The key needs for the bus and coach category are the completion of a category register of preserved buses as a prelude to introducing a grading system; a strategy for accommodating at least the most important vehicles under cover (presently 50% of all preserved buses are stored in the open); the conservation of the most important vehicles; facilities for improved public access and education; an archive of papers, ephemera and small artefacts which might otherwise disappear.


Goathland railway station on the North Yorkshire Moors Railway, showing preserved rolling stock, buildings and infrastructure.

With over 400 miles of track, nearly 600 stations and about 150 locations around the country, heritage railways and the items in museums represent a big investment. Amassing a combined annual turnover in excess of £30 million and around 9 million passengers a year, they form a prime element of the British leisure industry. Incredibly, over 1,000 steam engines survive, though less than 20% are operable at any one time due to the high cost of overhaul. In addition, over 700 diesel locomotives and about 150 passenger units are in preservation together with a regrettably small number of electric units. Over 3,000 passenger carriages and 2,500 freight vehicles are also held in various states of conservation. The Heritage Railway Association provides support and advice to heritage lines. The busiest heritage line in Britain is the North Yorkshire Moors Railway, which operates over 100 days a year over the bulk of the 24 mile trackbed constructed by George Stephenson and which opened in 1836.

The key needs for the railways category are a grading system for vehicles and lines to focus funding on the most worthy; safe access for the public to workshops and sheds to increase visitor appeal; covered accommodation for both restoration work and carriage storage; a concerted effort to conserve electric trains; support for private enthusiast restoration projects to increase capacity; archive storage to minimise losses of priceless records.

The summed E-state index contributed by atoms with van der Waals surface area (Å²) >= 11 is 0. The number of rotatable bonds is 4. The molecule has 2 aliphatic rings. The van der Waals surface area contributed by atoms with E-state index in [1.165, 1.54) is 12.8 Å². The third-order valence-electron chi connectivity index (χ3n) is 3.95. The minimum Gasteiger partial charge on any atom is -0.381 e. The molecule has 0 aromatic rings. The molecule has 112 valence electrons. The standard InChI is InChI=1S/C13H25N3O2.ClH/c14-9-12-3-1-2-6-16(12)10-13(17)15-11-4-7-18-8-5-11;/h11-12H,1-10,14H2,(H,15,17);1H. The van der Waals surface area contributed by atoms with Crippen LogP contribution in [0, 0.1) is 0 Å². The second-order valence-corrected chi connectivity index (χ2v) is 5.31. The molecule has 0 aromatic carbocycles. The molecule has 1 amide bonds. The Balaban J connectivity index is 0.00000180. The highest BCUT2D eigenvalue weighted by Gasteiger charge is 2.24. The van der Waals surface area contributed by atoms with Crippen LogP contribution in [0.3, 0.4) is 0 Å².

This diverse and scattered category is highly dependent on private individuals. Only canal and inland waterways craft have a degree of structure, largely because of their links with the waterways. Others such as fishing boats, lifeboats and traditional river craft are found all round the UK. In museums smaller vessels are typically overshadowed by larger ones. Steam has a strong following. Most boats are privately owned and the majority are sailable. There are probably about 500 small boats of major historical importance which should be preserved - their interests are managed by a plethora of ‘umbrella’ organisations, to which the National Maritime Museum is attempting to bring a degree of co-ordination. The National Small Boat Register, managed by the National Maritime Museum Cornwall, maintains listings of over 1,200 small craft (under 12m/40 ft) that embrace rarity, historic and cultural value. The Advisory Committee for National Historic Ships maintains a register of larger historic vessels [over 10.1m/33 ft] that have demonstrably strong UK associations.

The key needs for the maritime category are a common grading system across the category is needed in order to prioritise conservation efforts; the preservation of the 500 small craft of significant heritage importance could be enhanced by relatively modest supporting sums; more training in traditional skills; safe storage where boats at risk could be placed pending restoration.

General conclusions[edit]

Transport Heritage plaque on the former Sunderland flying boat hangar at Calshot.
Transport Heritage plaque at Hythe Pier and Railway the oldest working pier railway in the world.

Despite the rich diversity of Britain's transport heritage, there are many common threads. Strategic leadership and vision is vital and umbrella organisations can play a vital role. Undercover storage is also critical for artefacts that have long exceeded their envisaged working lives. And, finally, since transport is appreciated most when used, many irreplaceable historical relics are wearing out and should be replaced by working replicas.

'Red Wheel heritage plaque' programme[edit]

The Trust runs a scheme that creates and places Red Wheel transport heritage plaques on especially important and unusual sites of transport heritage. The Trust is open to nominations for Red Wheel plaques at sites which would otherwise be ignored or their value under appreciated by members of the public. To nominate a site the Trust has an online proposal process on their website [4]


External links[edit]